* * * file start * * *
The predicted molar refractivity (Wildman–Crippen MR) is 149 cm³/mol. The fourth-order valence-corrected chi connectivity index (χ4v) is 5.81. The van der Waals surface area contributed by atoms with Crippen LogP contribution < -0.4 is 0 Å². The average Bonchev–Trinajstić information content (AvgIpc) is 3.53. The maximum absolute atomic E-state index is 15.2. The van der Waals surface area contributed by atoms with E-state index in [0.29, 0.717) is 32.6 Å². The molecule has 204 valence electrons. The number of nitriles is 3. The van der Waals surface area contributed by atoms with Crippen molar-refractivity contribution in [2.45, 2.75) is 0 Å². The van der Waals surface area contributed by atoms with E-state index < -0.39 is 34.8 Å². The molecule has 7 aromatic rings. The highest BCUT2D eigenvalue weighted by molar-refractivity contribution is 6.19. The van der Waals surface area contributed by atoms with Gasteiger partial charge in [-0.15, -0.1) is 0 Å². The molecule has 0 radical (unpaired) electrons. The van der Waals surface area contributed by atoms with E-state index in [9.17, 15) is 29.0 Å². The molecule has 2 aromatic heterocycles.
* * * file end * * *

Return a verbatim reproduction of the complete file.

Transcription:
The predicted molar refractivity (Wildman–Crippen MR) is 149 cm³/mol. The fourth-order valence-corrected chi connectivity index (χ4v) is 5.81. The van der Waals surface area contributed by atoms with Crippen LogP contribution < -0.4 is 0 Å². The average Bonchev–Trinajstić information content (AvgIpc) is 3.53. The maximum absolute atomic E-state index is 15.2. The van der Waals surface area contributed by atoms with E-state index in [0.29, 0.717) is 32.6 Å². The molecule has 204 valence electrons. The number of nitriles is 3. The van der Waals surface area contributed by atoms with Crippen molar-refractivity contribution in [2.45, 2.75) is 0 Å². The van der Waals surface area contributed by atoms with E-state index < -0.39 is 34.8 Å². The molecule has 7 aromatic rings. The highest BCUT2D eigenvalue weighted by molar-refractivity contribution is 6.19. The van der Waals surface area contributed by atoms with Gasteiger partial charge in [-0.15, -0.1) is 0 Å². The molecule has 0 radical (unpaired) electrons. The van der Waals surface area contributed by atoms with E-state index in [9.17, 15) is 29.0 Å². The molecule has 2 aromatic heterocycles.